Robert Putnam's fears have come true. The Harvard political scientist worried that some people would use his latest research to argue against immigration, affirmative action and multiculturalism. Sure enough, at least one favorable commentary has popped up on the Web site of David Duke, the former Ku Klux Klan leader. But not to worry. Mr. Putnam's findings are valuable for sane people too.
Mr. Putnam is best known for the eye-opening Bowling Alone: The Collapse and Revival of American Community, a 2000 best-seller about Americans withdrawing from civic engagement in recent decades. Now he has a massive new study, based on interviews with nearly 30,000 people across America, which comes up with what he called in a recent Boston Globe interview "an uncomfortable truth."
Contrary to the cherished American notion that our racial and ethnic diversity makes us stronger, Mr. Putnam has found quite the opposite, at least in the short term. The greater the diversity in a community, the less civic engagement it shows, he says. Fewer people vote. Fewer volunteer. They give less to charity. They work together less on community projects.
And they trust each other less, says Mr. Putnam, not only across racial and ethnic lines but also within the lines. In other words, residents of the most racially and ethnically mixed neighborhoods show the least trust not only of other races but also people of their own races.
Does that mean people are better off living with, as the old racist mantra goes, "their own kind"? Or that we should impose a moratorium on immigration, as my column-writing colleague Pat Buchanan suggests in the piece that Mr. Duke touts?
Not quite. In fact, in his first paper about his new research, "E Pluribus Unum: Diversity and Community in the Twenty-first Century," Mr. Putnam says he wants to make three points perfectly clear:
1. "Increased immigration and diversity are not only inevitable" in modern societies, he writes, "but over the long run they are also desirable. Ethnic diversity is, on balance, an important social asset," as America's history demonstrates.
2. "In the short to medium run, however, immigration and ethnic diversity challenge social solidarity and inhibit social capital," he writes. "Social capital" is the strength of relationships that bond you to people who are like you or "bridge" you to people who are different from you.
3. "In the medium to long run, on the other hand, successful immigrant societies create new forms of social solidarity and dampen the negative effects of diversity by constructing new, more encompassing identities," says Mr. Putnam. "Thus, the central challenge for modern, diversifying societies is to create a new, broader sense of 'we.'"
In other words, birds of different feathers do not flock together in the short run, but it's worth a try. They can benefit in the long run, especially if they develop a larger, more inclusive sense of identity - to, say, their community, their country or some other larger sense of purpose.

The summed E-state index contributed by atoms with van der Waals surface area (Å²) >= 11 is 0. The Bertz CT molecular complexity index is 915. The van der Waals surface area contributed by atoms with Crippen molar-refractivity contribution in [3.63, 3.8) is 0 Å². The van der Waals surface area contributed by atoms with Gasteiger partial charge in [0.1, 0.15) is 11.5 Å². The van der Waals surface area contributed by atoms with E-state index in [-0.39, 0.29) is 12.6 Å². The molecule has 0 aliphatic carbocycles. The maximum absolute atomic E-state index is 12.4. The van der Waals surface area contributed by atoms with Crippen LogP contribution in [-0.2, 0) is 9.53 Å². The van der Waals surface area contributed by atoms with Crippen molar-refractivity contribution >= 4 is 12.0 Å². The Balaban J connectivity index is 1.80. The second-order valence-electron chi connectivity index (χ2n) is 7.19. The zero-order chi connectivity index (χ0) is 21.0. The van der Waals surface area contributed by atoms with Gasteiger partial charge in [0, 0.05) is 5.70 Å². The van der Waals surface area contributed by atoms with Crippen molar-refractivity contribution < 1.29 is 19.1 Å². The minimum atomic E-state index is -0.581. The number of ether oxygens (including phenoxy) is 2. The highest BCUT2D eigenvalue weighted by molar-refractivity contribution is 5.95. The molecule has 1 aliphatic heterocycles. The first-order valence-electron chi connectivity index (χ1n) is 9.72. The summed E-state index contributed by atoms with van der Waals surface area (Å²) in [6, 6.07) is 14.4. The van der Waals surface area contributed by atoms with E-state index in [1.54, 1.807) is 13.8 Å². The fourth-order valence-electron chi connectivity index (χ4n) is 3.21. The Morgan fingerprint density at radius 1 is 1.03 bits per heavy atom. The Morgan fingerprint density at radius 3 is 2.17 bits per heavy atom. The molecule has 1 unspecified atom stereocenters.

In that sense, Mr. Putnam's "bunker buster," as one headline writer called it, confirms what many of us already know. Living with diversity is a lot like my first days in the Army. It may not be comfortable at first, but you learn to get along.
Our platoon at Fort Dix, N.J., offered a classic Hollywood portrait of young guys plucked by our draft boards from every race, region and religion. Many of us came from backgrounds that conditioned us to distrust people who didn't look or talk like us. But, united by a common sense of mission and no-nonsense orders from the top to observe no color but Army green, we learned.
The military, religious institutions and earlier waves of U.S. immigration provide Mr. Putnam with good examples of how Americans learn to live comfortably with diversity. The military offers a particularly quick turnaround after the mid-1960s, when racial tensions on America's streets spilled into military outposts.
In a 1996 book that he footnotes, All That We Can Be: Black Leadership and Racial Integration the Army Way, authors Charles Moskos and John Sibley Butler explain how. After years of trying to ignore racial differences, the Pentagon did an about-face. Everyone was ordered to be on the lookout for discrimination and other sources of racial tension or inequality. The military, once a bastion of segregation, became a model of interracial and interethnic cooperation.
Sure, diversity makes a lot of people uncomfortable. Differences cause tensions, at least in the short run. But history shows we can come out OK, once we learn how much we have in common.
Clarence Page is a columnist for the Chicago Tribune. His column appears Tuesdays and Fridays in The Sun. His e-mail is email@example.com.